Saturday, Dec 15, 2018 | Last Update : 12:59 AM IST
The high court’s verdict does not say that the Talwars didn’t do it but that there’s not enough evidence against them, says AP Singh.
The Central Bureau of Investigation’s probe into the sensational Aarushi Talwar-Hemraj murder case has come under intense criticism after the Allahabad high court freed dentist couple Rajesh and Nupur Talwar, languishing in jail for the last four years, for killing their daughter and domestic help, giving them “benefit of the doubt”. A.P. SINGH, the man who headed the CBI during the double murder probe, admitted to PRAMOD KUMAR that many loopholes plagued the probe and the agency was unable to connect the missing dots. Excerpts:
How do you analyse the high court’s verdict that the CBI had been unable to prove the Talwars’ guilt?
The high court’s verdict does not say that the Talwars didn’t do it but that there’s not enough evidence against them. The court said the CBI was unable to prove the guilt. The court gave benefit of the doubt to the Talwars. There were loopholes in our investigation, that’s why we had closed the case saying it was inconclusive.
Can you please elaborate on the loopholes…
Soon after a crime is reported, securing the scene of occurrence is important to ensure that material evidence is not disturbed or destroyed. If a murder takes place in a house, it is mandatory and a common practice to first ascertain the possible entry and exit points used by the intruders. Had that been done in the Aarushi case, the body of Hemraj that lay on the terrace would have been discovered immediately.
Second, the evidence available on the spot can provide all necessary leads for a probe to head in the logical direction. But the Uttar Pradesh police, which was first to reach the spot, started the probe in a manner that resulted in crucial evidence disappearing from the scene of occurrence. Investigations were botched up the moment the Noida police failed to properly secure and thoroughly survey the crime scene. The vaginal swabs drawn from the victim’s body were also contaminated. The mobile phone of the victim remained missing for a long time. The murder weapon also could not be found. The Noida police committed the blunder. They instead went after the initial suspect, Hemraj, as Aarushi’s parents reported him to be missing. Crucial time was lost and the scene of crime was left exposed. That was the reason when the case came to the CBI, investigators concentrated on circumstantial evidence as there was no direct evidence.
So it was the Noida police that botched up the Aarushi-Hemraj double murder case?
Of course, it was the Noida police that flouted basic probe rules. They (the Noida police) should be blamed for it. Even the first team of the CBI, headed by the then joint director Arun Kumar, which was probing the case, had maintained that forensic samples were never collected by the Noida police and if they had been, then the case could have been solved very easily. I can confidently say that the Noida police’s investigation was botched up. Mr Kumar and his team were handed over a shoddy investigation.
Then why was the CBI’s probe team, headed by Mr Kumar, changed without any specific reason?
I cannot comment on that because I was not heading the CBI at that point of time.
There were contradictions in the findings of the two teams of the same agency.
The investigation was almost complete when I took over and I had to take a decision whether to file a chargesheet or a closure report. I cannot make comments on the findings of the first team, as I was not heading the agency. As far as the second team is concerned, there was insufficient evidence to prosecute the dentist couple, therefore we decided to file the closure report.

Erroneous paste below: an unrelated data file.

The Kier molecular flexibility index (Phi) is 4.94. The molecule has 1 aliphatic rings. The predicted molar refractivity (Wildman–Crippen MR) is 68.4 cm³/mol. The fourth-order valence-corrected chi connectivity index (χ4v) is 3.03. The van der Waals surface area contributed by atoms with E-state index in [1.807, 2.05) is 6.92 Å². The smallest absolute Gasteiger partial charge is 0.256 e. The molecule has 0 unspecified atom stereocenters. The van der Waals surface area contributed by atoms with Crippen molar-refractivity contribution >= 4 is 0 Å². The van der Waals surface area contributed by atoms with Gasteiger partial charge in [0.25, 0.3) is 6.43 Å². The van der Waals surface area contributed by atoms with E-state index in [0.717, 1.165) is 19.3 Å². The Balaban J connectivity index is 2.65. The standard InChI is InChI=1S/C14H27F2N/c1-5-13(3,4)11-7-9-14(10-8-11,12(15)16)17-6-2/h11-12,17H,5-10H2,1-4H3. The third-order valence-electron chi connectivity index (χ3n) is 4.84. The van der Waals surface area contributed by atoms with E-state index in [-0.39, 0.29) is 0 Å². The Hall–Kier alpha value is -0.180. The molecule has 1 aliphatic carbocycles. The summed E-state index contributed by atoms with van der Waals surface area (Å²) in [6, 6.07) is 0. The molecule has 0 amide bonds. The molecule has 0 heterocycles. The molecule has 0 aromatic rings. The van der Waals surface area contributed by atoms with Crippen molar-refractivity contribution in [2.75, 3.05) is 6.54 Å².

Even after nine years of the marathon probe, investigators could not find the killers of Aarushi-Hemraj. The question still remains — Who murdered Aarushi and Hemraj?
No. It’s not like that. I would rather say that the CBI could not collect sufficient evidence to nail the accused. The Talwars’ maid, the guard and driver corroborate CBI’s “last scene theory” according to which there were four people living in the house and there was no sign of a fifth person’s entry. Four people were there, two died. When murders take place in a closed house and two are dead, then the onus shifts on those who are alive. The CBI counsel had told the trial court exactly this during the argument. The CBI had also claimed that Aarushi and Hemraj’s injuries were identical. The golf club recovered from Talwars’ house matched the injury. Initially, the Talwars refused to identify Hemraj’s body and gave false information regarding the crime scene. But again we did not have evidence to prove it further.
But the high court has questioned the CBI’s theory of “no outsider entry”. Now the theory of another killer, who could be an outsider, cannot be ruled out. Your comments.
I cannot comment on the observation made by the high court. The CBI’s investigation clearly revealed that there were four people living in the house and there was no sign of a fifth person’s entry at the time of the murders. It was through the application of the “last seen theory”, Section 106 of the Indian Evidence Act, that the CBI nailed the dentist couple as accused in the double murder case. The “last seen theory” comes into play when the time gap between the point when the accused and the deceased were last seen alive and the deceased is found dead is so small that the possibility of any person other than the accused being the author of the crime becomes impossible. In this case, CBI investigators were bound to apply this theory.
Is it not a blot on the functioning of the CBI, country’s premier investigating agency, that it failed to solve the case?
Again, I am saying that we did not have sufficient evidence against the accused. Our investigation was based on circumstantial evidence only. That was the reason we filed the closure report.